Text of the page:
“That lichen creeping into your brain, too?” Kurama huffs, crossing his arms over his chest and glaring at the other man. “If you keep sneaking up on me, Hou—”

“Hatake,” he cuts in smoothly. “Hatake Kakashi.”

Right. ANBU and their secret identities. Kurama can't help rolling his eyes; if they really want to keep their identities from other people, they should probably start wearing hoods or crap like that. Especially when their hairstyles are as unsubtle as Kakashi's. “Hatake,” he allows grumpily. “Keep sneaking up on me and I won't be responsible for whatever holes get punched in you.”

“Sorry, have we met before?” Kakashi asks guilelessly.

Kurama stares flatly at him for a long moment, then growls, turns on his heel, and plunges back into the crowd. He doesn’t have much hope of losing the jounin, but, well. Points for trying, right? And if he keeps standing there, he’ll likely attempt to put a fist through the man’s face. As entertaining as that would be, it definitely wouldn’t keep him in the Hokage's good graces, questionable as those are right now.

Before he can even consider the possibility of his escape being successful, a shoulder brushes his, and easy as you please, Kakashi falls into step beside him. The book is gone, but he’s got his hands tucked into his pockets and his eye is crinkled, as if he’s smiling lazily. He casts a sideways glance at Kurama, either not noticing or not caring that he’s being pointedly ignored, and says, “You know, some people might consider that rude. I gave you my name. Aren’t you going to give me yours in return?”

Kurama gives him another growl, but, knowing how stubborn the bastard can be, manages to unclench his jaw enough to get out, “Uzumaki Kurama.”

A passing shinobi who’s vaguely familiar—an Inuzuka, given the pair of nin-dogs trailing after her—gives him a sharp look, but Kurama doubts she heard him over the sound of the crowd. Her dogs are giving him suspicious looks, too, and he bares his teeth at them. The dogs recoil and the woman bristles, but before she can approach a hand closes around Kurama's elbow.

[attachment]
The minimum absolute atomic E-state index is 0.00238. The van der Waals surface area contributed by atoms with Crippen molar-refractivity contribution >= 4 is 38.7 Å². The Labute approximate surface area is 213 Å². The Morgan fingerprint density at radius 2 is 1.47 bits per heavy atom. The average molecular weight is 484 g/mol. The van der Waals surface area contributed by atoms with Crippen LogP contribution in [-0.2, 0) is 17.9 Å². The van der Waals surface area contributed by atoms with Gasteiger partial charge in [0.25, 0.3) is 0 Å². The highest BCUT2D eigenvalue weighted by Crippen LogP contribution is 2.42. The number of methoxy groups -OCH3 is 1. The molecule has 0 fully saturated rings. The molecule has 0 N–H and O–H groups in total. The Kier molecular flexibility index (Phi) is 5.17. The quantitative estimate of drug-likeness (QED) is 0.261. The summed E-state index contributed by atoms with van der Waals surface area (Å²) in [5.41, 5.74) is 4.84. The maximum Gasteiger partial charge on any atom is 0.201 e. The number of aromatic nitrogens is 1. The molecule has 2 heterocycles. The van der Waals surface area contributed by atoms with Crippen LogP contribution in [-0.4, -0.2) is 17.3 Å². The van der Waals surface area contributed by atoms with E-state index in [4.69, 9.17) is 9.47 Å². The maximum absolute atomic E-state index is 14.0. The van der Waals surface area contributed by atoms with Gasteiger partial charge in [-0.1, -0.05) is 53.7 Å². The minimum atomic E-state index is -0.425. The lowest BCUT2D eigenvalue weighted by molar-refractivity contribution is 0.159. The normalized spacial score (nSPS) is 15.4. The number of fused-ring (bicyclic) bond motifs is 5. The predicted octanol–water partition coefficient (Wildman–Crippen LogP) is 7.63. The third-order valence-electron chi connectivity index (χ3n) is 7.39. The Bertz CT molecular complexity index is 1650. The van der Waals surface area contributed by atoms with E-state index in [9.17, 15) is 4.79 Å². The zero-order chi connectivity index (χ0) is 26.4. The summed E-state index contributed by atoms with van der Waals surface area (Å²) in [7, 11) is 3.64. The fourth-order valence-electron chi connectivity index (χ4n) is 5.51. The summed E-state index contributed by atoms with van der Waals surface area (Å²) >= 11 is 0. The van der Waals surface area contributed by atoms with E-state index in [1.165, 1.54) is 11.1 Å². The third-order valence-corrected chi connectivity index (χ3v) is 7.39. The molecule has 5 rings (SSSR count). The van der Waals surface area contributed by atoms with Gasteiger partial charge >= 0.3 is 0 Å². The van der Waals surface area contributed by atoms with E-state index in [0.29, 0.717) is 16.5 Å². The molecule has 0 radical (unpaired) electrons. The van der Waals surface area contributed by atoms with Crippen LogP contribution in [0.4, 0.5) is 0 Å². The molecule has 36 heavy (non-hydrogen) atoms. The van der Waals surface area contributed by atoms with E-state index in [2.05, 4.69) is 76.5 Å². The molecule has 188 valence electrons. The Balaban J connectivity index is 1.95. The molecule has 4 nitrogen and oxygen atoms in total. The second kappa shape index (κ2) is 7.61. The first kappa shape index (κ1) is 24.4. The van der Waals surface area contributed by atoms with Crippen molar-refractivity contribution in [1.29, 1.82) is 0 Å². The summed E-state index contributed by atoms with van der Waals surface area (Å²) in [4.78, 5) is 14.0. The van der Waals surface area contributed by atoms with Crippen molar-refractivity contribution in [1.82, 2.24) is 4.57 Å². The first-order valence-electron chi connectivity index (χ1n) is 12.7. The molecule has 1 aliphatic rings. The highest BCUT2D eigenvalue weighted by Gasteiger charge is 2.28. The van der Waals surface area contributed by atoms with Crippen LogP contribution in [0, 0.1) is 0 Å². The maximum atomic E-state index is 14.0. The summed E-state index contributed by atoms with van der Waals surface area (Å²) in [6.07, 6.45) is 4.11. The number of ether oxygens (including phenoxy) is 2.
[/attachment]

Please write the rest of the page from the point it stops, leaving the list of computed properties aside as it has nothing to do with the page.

“It’s the blood,” Kakashi says, almost cheerfully. “If you don’t want everyone with a good noise jumping away from you, you might want to change.”

Kurama blinks at him, caught off guard, and then remembers the not-quite-neat way he’d dispatched several of the bandits. Han’s robe is probably splattered with blood, but he hasn’t cared enough to notice. Fur doesn’t have these kinds of problems, after all—lick it and it’s clean, or brush it if it’s really bad, and then you're good. Clothes seem…inconvenient, what with how -washing them takes so much time and effort.

Well, that’s one way to kill time, Kurama supposes.

“There a river?” he asks gruffly. “I can—”

“Maybe you should just buy another set,” Kakashi proposes, cheerfully steamrolling over his question as he steers Kurama down a side-street. “And possibly shoes.”

Despite how cold his feet have been getting, Kurama gives Kakashi a skeptical look. He’s about as much a part of nature as any tree, and he does just fine as he is. He can't see that strapping flimsy bits of wood and fabric to his feet will improve much. In return, Kakashi just gives him another smile.

With an aggravated sigh, Kurama gives in for the moment. He supposes it will be nice not to drown in his clothes, and given the number of shinobi with sensitive noses in Konoha—foremost among which is his current escort—it’s probably best not to waltz around smelling like dried blood unless he’s trying to make a statement.

Kakashi seems to notice the sudden lack of protest, because he lets go of Kurama's arm to simply walk next to him again. “I was under the impression that moss was green,” he says, directing them towards a small shop.

Kurama blinks, caught off guard. “What?” he demands, baffled. “What the hell are you talking about?”

“You compared my hair to moss,” Kakashi reminds him, and despite the statement his tone is still upbeat. “Moss is green.”

“Ever seen an old oak?” Kurama counters waspishly. “That silvery moss that hangs down? That’s what your hair looks like.” As soon as they're through the door, he pulls away from the other man and heads for the nearest stack of folded uniforms. Most of them are Konoha's standard deep blue, but for all that Kurama's an ally, he’s not a Konoha shinobi. He bypasses the blue, reaching instead for plain shades of brown. Better for blending in than black, after all, especially if he’s heading northeast. The forests thin out through Lightning Country, and there are a lot of mountains between him and the Mountains’ Graveyard. Dirt-color can only help.